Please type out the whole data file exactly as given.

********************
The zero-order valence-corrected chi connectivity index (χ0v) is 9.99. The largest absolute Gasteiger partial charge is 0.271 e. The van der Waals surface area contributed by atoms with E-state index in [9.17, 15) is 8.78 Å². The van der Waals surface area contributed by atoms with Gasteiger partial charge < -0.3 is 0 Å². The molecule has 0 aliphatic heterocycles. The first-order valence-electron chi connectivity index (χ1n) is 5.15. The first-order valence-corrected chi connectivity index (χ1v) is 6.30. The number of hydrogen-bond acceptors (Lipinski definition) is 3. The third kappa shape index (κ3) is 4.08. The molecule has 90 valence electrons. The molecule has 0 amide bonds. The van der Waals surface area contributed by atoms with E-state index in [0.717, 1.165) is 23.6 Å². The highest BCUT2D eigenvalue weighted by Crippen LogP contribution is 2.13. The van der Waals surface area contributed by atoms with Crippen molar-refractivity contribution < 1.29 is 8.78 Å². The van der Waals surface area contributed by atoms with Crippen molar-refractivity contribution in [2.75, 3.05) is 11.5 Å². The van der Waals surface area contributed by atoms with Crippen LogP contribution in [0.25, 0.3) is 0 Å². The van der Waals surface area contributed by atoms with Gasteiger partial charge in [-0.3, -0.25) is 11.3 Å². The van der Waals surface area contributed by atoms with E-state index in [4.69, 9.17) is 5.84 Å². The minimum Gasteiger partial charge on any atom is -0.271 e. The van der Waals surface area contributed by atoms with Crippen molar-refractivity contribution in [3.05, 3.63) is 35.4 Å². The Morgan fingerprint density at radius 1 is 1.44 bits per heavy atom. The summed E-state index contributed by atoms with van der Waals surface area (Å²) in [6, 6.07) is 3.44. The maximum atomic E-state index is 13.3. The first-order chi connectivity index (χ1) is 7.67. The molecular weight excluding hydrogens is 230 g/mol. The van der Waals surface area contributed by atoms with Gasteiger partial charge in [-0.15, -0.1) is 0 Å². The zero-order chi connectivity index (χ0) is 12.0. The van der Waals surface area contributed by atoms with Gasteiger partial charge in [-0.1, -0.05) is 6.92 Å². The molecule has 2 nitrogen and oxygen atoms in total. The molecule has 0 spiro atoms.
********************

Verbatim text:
The zero-order valence-corrected chi connectivity index (χ0v) is 9.99. The largest absolute Gasteiger partial charge is 0.271 e. The van der Waals surface area contributed by atoms with E-state index in [9.17, 15) is 8.78 Å². The van der Waals surface area contributed by atoms with Gasteiger partial charge < -0.3 is 0 Å². The molecule has 0 aliphatic heterocycles. The first-order valence-electron chi connectivity index (χ1n) is 5.15. The first-order valence-corrected chi connectivity index (χ1v) is 6.30. The number of hydrogen-bond acceptors (Lipinski definition) is 3. The third kappa shape index (κ3) is 4.08. The molecule has 90 valence electrons. The molecule has 0 amide bonds. The van der Waals surface area contributed by atoms with E-state index in [0.717, 1.165) is 23.6 Å². The highest BCUT2D eigenvalue weighted by Crippen LogP contribution is 2.13. The van der Waals surface area contributed by atoms with Crippen molar-refractivity contribution < 1.29 is 8.78 Å². The van der Waals surface area contributed by atoms with Crippen molar-refractivity contribution in [2.75, 3.05) is 11.5 Å². The van der Waals surface area contributed by atoms with Crippen LogP contribution in [0.25, 0.3) is 0 Å². The van der Waals surface area contributed by atoms with Gasteiger partial charge in [-0.3, -0.25) is 11.3 Å². The van der Waals surface area contributed by atoms with E-state index in [4.69, 9.17) is 5.84 Å². The minimum Gasteiger partial charge on any atom is -0.271 e. The van der Waals surface area contributed by atoms with Crippen molar-refractivity contribution in [3.05, 3.63) is 35.4 Å². The Morgan fingerprint density at radius 1 is 1.44 bits per heavy atom. The summed E-state index contributed by atoms with van der Waals surface area (Å²) in [6, 6.07) is 3.44. The maximum atomic E-state index is 13.3. The first-order chi connectivity index (χ1) is 7.67. The molecular weight excluding hydrogens is 230 g/mol. The van der Waals surface area contributed by atoms with Gasteiger partial charge in [-0.15, -0.1) is 0 Å². The zero-order chi connectivity index (χ0) is 12.0. The van der Waals surface area contributed by atoms with Gasteiger partial charge in [-0.1, -0.05) is 6.92 Å². The molecule has 2 nitrogen and oxygen atoms in total. The molecule has 0 spiro atoms.